AMC Entertainment (NYSE: AMC), the distressed movie theater chain that has seen a dramatic reversal in fortunes amid a surge in the interest of retail investors, seems to be going nowhere these days, with the stock currently trading at levels last seen back in August.
AMC Entertainment shares are now down over 29 percent during the past 30 days. Interestingly, this decline in the share price comes as the stock’s short interest is also on a downward trend. As per the latest exchange-derived figure as of the 30th of September, AMC’s short interest currently stands at 17.74 percent of its float. This corresponds to 91.065 million shares that are sold short. However, at the previous such tabulation on the 15th of September, AMC’s short interest was equivalent to around 97 million shares.
Now, under the classical understanding of a short squeeze, a stock should rally as short-sellers are forced to buy back shares at progressively higher prices. In the case of AMC Entertainment, however, the decline in the short interest is not pushing the stock higher.
AMC Entertainment (NYSE: AMC) Bulls Are Now Convinced That Hedge Funds Are Manipulating the Stock via Dark Pools
In order to address this dichotomy, AMC Entertainment investors are now increasingly pointing at the supposedly shady practices of hedge funds in dark pool trading as the key mechanism with which the stock is being suppressed.
As a refresher, a dark pool is simply a private exchange where stocks and other derivatives are traded. Such avenues are attractive to hedge funds as they conceal the trade price and volume, thereby minimizing the market-moving impact of large block trades. In the case of AMC Entertainment, however, investors allege a litany of abuses.
First, it is a fact that the fails-to-deliver for AMC shares are in a class of their own. For instance, according to one tabulation, the stock’s fails-to-delivers are a whopping 35,000 times that of Amazon (NASDAQ:AMZN)! For the uninitiated, a fail-to-deliver usually occurs when an investor is under a contractual obligation to buy and deliver specific shares but fails to do so due to a shortage of funds. However, the failure to deliver can also occur in the case of naked short selling – an illegal practice where a short trade is opened by selling shares that have not been affirmatively determined to exist.
Prima facie, naked short selling appears to be a very rare occurrence. After all, the practice is illegal for all intents and purposes. But as with a lot of things related to AMC, there are loopholes that are supposedly being exploited. Funds with an outstanding failure to deliver (FTDs) are mandated by the SEC to find and deliver the requisite shares to a buyer. These funds receive a grace window to do so. A clever way to resolve these FTDs is to purchase deep-in-the-money call options. These options are then exercised immediately to acquire and deliver the requisite shares. This resolves the FTDs without compelling such funds to close their naked shorts. Bear in mind that even this practice is illegal, and the SEC has published a paper against it.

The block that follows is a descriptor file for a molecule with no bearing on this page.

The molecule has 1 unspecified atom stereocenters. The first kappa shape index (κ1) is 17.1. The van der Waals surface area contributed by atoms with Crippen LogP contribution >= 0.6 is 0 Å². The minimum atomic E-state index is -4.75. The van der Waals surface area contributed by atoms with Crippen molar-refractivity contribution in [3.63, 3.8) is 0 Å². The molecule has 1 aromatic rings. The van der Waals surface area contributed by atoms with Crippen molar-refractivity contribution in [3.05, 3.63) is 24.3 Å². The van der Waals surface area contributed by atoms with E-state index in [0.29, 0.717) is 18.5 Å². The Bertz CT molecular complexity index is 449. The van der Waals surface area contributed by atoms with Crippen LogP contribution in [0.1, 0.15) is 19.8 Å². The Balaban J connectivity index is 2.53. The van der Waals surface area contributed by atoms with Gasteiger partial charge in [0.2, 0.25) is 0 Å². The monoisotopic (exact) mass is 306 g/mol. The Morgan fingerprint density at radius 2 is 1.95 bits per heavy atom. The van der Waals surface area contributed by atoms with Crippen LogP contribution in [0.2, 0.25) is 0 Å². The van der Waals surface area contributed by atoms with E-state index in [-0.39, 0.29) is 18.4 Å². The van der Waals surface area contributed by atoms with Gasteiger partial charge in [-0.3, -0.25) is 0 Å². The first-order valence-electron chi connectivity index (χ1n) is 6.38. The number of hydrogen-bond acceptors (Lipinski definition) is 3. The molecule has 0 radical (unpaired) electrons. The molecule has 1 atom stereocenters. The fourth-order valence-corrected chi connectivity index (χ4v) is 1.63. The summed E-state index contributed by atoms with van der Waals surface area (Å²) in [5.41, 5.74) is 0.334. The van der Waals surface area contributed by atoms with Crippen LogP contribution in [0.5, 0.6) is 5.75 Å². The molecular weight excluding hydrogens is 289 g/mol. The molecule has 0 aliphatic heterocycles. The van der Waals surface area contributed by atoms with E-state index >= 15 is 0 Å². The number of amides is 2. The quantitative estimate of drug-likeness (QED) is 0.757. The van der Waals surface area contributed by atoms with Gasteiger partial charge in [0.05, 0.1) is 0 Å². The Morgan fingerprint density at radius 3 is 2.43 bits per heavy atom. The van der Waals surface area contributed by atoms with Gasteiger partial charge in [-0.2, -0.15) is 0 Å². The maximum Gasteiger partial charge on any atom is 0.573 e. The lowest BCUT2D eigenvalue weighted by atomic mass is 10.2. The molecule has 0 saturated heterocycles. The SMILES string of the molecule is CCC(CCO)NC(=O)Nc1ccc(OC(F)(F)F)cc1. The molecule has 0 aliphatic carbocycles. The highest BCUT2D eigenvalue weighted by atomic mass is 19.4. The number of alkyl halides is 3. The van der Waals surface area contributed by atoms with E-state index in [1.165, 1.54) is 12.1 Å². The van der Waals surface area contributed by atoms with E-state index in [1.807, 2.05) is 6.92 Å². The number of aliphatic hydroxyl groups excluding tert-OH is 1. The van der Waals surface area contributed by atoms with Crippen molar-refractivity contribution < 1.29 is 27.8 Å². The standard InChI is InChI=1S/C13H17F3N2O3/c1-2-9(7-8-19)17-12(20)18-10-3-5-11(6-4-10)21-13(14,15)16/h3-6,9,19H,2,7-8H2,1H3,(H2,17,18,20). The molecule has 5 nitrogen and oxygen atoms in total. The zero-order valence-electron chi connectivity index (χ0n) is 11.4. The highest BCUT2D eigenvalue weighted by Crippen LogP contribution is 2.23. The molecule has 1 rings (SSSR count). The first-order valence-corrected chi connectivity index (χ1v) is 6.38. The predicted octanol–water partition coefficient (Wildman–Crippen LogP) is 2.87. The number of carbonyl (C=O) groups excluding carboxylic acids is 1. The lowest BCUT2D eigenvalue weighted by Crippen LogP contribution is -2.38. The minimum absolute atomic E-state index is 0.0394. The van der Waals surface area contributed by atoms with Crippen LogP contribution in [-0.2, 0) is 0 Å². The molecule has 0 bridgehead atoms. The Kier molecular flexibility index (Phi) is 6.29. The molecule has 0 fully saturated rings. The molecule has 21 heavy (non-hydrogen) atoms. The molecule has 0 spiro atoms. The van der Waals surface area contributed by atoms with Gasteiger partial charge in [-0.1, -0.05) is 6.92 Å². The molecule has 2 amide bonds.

Nonetheless, AMC bulls argue that hedge funds are using the anonymity afforded by dark pools to buy deep-in-the-money call options as well as resorting to other manipulative practices in order to prevent the stock from exploding higher. We would urge our readers to peruse this detailed Reddit thread.
As of the 13th of October 2021, the last date for which the data is available, dark pools accounted for a whopping 59 percent of the total trades in AMC Entertainment shares. When tallied with the soaring fail-to-delivers in the stock, clearly some level of abnormal trading activity is taking place. Nonetheless, we can’t conclusively determine whether dark pool manipulation of AMC’s stock price is indeed taking place. That is the SEC’s job.
In the meantime, AMC shares are likely to remain range-bound as the ongoing tussle between the bulls and the bears plays out in the open.